Why shouldn’t we drown our sorrows in korma?

Emily Chadwick 31 October 2013

Drinking societies have long been the marmite of the Cambridge masses. As always the Daily Mail took great delight this summer in chastising our fancy dress and our use of sun-cream, while the opinion of our professors was made clear in last year’s Law exam. In fact, pretty much everyone loves to demonise our poor, vodka-poisoned souls. But do we deserve this bad rep? Or beneath the bravado, are we just stressed-out students seeking solace in our Sunday night korma?

With only a small percentage of students able to drag themselves away from the library, the endangered species of party-goers are left lost and lonely, wandering aimlessly around Market Square by night. Drinking societies provide them with a poor excuse for a curry and a tepid bottle of Sainsbury’s Basics Rosé, and a guaranteed night out with at least twenty other like-minded binge-drinkers. We even sit boy-girl-boy-girl to give the socially inept former public-schoolers a chance at inter-gender interaction. In their natural habitat, the overpriced oriental restaurant, the atmosphere is not one of aggression or misogyny but of hilarity and good-natured fun. Drinking soc members can even be ‘Good Guys’; one Downing Patrician took upon himself to organise a drinking society naked calendar to raise money for Cancer Research UK.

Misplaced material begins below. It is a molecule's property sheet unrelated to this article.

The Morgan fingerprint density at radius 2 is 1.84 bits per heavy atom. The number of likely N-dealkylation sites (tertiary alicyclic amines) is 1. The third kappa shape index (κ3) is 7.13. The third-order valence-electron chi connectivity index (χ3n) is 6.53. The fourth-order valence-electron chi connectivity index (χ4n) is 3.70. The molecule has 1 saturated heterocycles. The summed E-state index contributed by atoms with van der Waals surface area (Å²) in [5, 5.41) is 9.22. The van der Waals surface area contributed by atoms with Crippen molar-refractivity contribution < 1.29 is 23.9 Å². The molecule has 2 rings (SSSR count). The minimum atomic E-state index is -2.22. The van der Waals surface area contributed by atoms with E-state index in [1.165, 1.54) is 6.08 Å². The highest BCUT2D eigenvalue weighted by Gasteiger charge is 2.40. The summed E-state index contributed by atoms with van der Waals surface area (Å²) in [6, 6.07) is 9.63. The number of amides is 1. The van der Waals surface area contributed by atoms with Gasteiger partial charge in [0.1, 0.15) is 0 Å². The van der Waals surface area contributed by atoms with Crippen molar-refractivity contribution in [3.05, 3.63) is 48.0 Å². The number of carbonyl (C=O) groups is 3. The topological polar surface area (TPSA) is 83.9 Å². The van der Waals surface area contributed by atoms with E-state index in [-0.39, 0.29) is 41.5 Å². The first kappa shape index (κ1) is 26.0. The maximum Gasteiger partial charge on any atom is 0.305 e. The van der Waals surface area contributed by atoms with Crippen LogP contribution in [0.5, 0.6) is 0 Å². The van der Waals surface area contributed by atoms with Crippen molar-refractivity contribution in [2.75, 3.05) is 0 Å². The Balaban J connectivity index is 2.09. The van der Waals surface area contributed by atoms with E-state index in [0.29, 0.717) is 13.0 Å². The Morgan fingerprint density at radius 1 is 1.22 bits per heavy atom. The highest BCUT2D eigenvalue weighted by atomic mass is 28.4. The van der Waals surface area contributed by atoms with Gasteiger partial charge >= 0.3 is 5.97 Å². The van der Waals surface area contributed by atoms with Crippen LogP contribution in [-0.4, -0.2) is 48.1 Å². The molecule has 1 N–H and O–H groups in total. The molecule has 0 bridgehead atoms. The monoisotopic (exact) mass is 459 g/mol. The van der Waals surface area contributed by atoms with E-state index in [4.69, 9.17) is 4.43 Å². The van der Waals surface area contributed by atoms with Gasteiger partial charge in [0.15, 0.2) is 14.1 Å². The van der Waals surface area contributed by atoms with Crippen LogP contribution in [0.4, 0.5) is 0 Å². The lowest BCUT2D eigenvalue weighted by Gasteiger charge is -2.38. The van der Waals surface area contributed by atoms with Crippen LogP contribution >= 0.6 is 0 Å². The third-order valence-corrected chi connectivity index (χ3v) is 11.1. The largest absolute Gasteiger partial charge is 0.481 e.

There you have it: a group of friends not taking themselves too seriously, apparently even supporting charity, whilst getting to know other colleges and years. Only a tiny minority have a proclivity for debauchery and criminal damage, and they’d do the same whether they were Caesarians or not.

So next time a swap descends into the street from Curry King, don’t judge a drunkard by his tie, or at the very least take pity that he’s just spent £20 on a £6 madras.